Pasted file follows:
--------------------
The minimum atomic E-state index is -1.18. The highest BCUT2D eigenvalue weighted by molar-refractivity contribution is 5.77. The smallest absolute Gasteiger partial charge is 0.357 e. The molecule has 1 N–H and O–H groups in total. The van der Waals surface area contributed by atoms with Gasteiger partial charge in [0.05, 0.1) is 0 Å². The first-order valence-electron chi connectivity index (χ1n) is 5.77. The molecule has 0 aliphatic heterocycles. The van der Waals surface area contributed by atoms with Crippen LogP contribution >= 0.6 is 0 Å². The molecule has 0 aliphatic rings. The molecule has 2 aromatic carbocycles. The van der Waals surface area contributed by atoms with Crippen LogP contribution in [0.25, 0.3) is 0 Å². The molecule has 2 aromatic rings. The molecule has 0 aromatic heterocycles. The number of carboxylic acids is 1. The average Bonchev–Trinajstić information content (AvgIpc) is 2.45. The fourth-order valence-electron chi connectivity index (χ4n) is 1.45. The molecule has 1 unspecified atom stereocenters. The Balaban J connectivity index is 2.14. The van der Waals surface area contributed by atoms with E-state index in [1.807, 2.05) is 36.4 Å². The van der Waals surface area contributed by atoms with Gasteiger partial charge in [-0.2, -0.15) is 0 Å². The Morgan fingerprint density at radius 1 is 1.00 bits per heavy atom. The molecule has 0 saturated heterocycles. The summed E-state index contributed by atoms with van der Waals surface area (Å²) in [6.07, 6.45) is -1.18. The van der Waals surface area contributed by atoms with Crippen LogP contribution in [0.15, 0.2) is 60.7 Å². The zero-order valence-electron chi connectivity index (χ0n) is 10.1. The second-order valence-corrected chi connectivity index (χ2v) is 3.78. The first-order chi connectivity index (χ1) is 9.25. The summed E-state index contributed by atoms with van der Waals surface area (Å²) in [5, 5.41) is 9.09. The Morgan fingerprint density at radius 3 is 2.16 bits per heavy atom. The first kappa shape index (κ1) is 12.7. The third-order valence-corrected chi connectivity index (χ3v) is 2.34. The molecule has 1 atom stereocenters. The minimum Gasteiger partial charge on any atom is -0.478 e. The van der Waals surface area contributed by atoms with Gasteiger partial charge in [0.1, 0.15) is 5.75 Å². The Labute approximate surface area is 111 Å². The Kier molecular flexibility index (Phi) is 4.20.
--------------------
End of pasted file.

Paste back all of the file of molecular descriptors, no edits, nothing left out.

The minimum atomic E-state index is -1.18. The highest BCUT2D eigenvalue weighted by molar-refractivity contribution is 5.77. The smallest absolute Gasteiger partial charge is 0.357 e. The molecule has 1 N–H and O–H groups in total. The van der Waals surface area contributed by atoms with Gasteiger partial charge in [0.05, 0.1) is 0 Å². The first-order valence-electron chi connectivity index (χ1n) is 5.77. The molecule has 0 aliphatic heterocycles. The van der Waals surface area contributed by atoms with Crippen LogP contribution >= 0.6 is 0 Å². The molecule has 0 aliphatic rings. The molecule has 2 aromatic carbocycles. The van der Waals surface area contributed by atoms with Crippen LogP contribution in [0.25, 0.3) is 0 Å². The molecule has 2 aromatic rings. The molecule has 0 aromatic heterocycles. The number of carboxylic acids is 1. The average Bonchev–Trinajstić information content (AvgIpc) is 2.45. The fourth-order valence-electron chi connectivity index (χ4n) is 1.45. The molecule has 1 unspecified atom stereocenters. The Balaban J connectivity index is 2.14. The van der Waals surface area contributed by atoms with E-state index in [1.807, 2.05) is 36.4 Å². The van der Waals surface area contributed by atoms with Gasteiger partial charge in [-0.2, -0.15) is 0 Å². The Morgan fingerprint density at radius 1 is 1.00 bits per heavy atom. The molecule has 0 saturated heterocycles. The summed E-state index contributed by atoms with van der Waals surface area (Å²) in [6.07, 6.45) is -1.18. The van der Waals surface area contributed by atoms with Crippen LogP contribution in [0.15, 0.2) is 60.7 Å². The zero-order valence-electron chi connectivity index (χ0n) is 10.1. The second-order valence-corrected chi connectivity index (χ2v) is 3.78. The first-order chi connectivity index (χ1) is 9.25. The summed E-state index contributed by atoms with van der Waals surface area (Å²) in [5, 5.41) is 9.09. The Morgan fingerprint density at radius 3 is 2.16 bits per heavy atom. The first kappa shape index (κ1) is 12.7. The third-order valence-corrected chi connectivity index (χ3v) is 2.34. The molecule has 1 atom stereocenters. The minimum Gasteiger partial charge on any atom is -0.478 e. The van der Waals surface area contributed by atoms with Gasteiger partial charge in [0.1, 0.15) is 5.75 Å². The Labute approximate surface area is 111 Å². The Kier molecular flexibility index (Phi) is 4.20.